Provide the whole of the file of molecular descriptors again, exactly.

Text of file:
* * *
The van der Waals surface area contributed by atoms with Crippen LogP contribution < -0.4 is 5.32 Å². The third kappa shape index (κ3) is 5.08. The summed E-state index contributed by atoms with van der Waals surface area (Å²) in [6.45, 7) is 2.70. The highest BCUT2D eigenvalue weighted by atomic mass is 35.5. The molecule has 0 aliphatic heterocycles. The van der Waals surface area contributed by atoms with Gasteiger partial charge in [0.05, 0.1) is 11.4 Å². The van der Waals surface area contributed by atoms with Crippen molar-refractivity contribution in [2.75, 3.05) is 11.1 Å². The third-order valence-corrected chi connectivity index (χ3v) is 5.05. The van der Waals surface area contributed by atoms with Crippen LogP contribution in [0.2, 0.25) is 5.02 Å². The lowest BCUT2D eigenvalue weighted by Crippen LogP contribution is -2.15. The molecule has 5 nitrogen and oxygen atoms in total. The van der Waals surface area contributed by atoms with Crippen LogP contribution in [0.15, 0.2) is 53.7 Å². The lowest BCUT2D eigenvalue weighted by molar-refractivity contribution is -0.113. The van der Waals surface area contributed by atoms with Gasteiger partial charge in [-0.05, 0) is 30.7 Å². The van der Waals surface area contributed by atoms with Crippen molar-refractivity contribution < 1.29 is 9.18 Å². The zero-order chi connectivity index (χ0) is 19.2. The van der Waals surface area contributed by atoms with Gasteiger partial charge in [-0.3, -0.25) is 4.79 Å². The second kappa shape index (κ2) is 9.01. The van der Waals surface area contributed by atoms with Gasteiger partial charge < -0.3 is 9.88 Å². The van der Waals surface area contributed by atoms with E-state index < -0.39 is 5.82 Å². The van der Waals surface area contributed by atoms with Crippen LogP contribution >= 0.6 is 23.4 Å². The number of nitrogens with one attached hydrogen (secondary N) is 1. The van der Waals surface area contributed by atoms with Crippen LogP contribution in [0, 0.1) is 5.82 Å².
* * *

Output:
The van der Waals surface area contributed by atoms with Crippen LogP contribution < -0.4 is 5.32 Å². The third kappa shape index (κ3) is 5.08. The summed E-state index contributed by atoms with van der Waals surface area (Å²) in [6.45, 7) is 2.70. The highest BCUT2D eigenvalue weighted by atomic mass is 35.5. The molecule has 0 aliphatic heterocycles. The van der Waals surface area contributed by atoms with Gasteiger partial charge in [0.05, 0.1) is 11.4 Å². The van der Waals surface area contributed by atoms with Crippen molar-refractivity contribution in [2.75, 3.05) is 11.1 Å². The third-order valence-corrected chi connectivity index (χ3v) is 5.05. The van der Waals surface area contributed by atoms with Crippen LogP contribution in [0.2, 0.25) is 5.02 Å². The lowest BCUT2D eigenvalue weighted by Crippen LogP contribution is -2.15. The molecule has 5 nitrogen and oxygen atoms in total. The van der Waals surface area contributed by atoms with Crippen LogP contribution in [0.15, 0.2) is 53.7 Å². The lowest BCUT2D eigenvalue weighted by molar-refractivity contribution is -0.113. The van der Waals surface area contributed by atoms with Gasteiger partial charge in [-0.05, 0) is 30.7 Å². The van der Waals surface area contributed by atoms with Crippen molar-refractivity contribution < 1.29 is 9.18 Å². The zero-order chi connectivity index (χ0) is 19.2. The van der Waals surface area contributed by atoms with Gasteiger partial charge in [-0.3, -0.25) is 4.79 Å². The second kappa shape index (κ2) is 9.01. The van der Waals surface area contributed by atoms with Gasteiger partial charge < -0.3 is 9.88 Å². The van der Waals surface area contributed by atoms with E-state index < -0.39 is 5.82 Å². The van der Waals surface area contributed by atoms with Crippen LogP contribution >= 0.6 is 23.4 Å². The number of nitrogens with one attached hydrogen (secondary N) is 1. The van der Waals surface area contributed by atoms with Crippen LogP contribution in [0, 0.1) is 5.82 Å².